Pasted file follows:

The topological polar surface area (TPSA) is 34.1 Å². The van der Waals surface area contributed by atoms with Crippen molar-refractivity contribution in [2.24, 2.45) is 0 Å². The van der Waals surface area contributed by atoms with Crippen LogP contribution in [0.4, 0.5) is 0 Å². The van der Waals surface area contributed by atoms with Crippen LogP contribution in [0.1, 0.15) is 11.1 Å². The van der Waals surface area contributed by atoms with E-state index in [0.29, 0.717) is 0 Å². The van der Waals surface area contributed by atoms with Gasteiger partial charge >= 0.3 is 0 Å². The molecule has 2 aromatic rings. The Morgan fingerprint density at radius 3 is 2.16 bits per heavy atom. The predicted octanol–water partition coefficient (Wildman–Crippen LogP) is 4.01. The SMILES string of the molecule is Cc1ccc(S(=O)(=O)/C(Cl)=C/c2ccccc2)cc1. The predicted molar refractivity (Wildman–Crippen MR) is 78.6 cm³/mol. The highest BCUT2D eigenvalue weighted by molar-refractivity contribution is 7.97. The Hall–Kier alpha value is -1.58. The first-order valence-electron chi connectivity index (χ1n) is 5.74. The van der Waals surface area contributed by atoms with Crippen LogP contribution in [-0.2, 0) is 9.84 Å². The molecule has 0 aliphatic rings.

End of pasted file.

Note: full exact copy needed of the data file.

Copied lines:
The topological polar surface area (TPSA) is 34.1 Å². The van der Waals surface area contributed by atoms with Crippen molar-refractivity contribution in [2.24, 2.45) is 0 Å². The van der Waals surface area contributed by atoms with Crippen LogP contribution in [0.4, 0.5) is 0 Å². The van der Waals surface area contributed by atoms with Crippen LogP contribution in [0.1, 0.15) is 11.1 Å². The van der Waals surface area contributed by atoms with E-state index in [0.29, 0.717) is 0 Å². The van der Waals surface area contributed by atoms with Gasteiger partial charge >= 0.3 is 0 Å². The molecule has 2 aromatic rings. The Morgan fingerprint density at radius 3 is 2.16 bits per heavy atom. The predicted octanol–water partition coefficient (Wildman–Crippen LogP) is 4.01. The SMILES string of the molecule is Cc1ccc(S(=O)(=O)/C(Cl)=C/c2ccccc2)cc1. The predicted molar refractivity (Wildman–Crippen MR) is 78.6 cm³/mol. The highest BCUT2D eigenvalue weighted by molar-refractivity contribution is 7.97. The Hall–Kier alpha value is -1.58. The first-order valence-electron chi connectivity index (χ1n) is 5.74. The van der Waals surface area contributed by atoms with Crippen LogP contribution in [-0.2, 0) is 9.84 Å². The molecule has 0 aliphatic rings.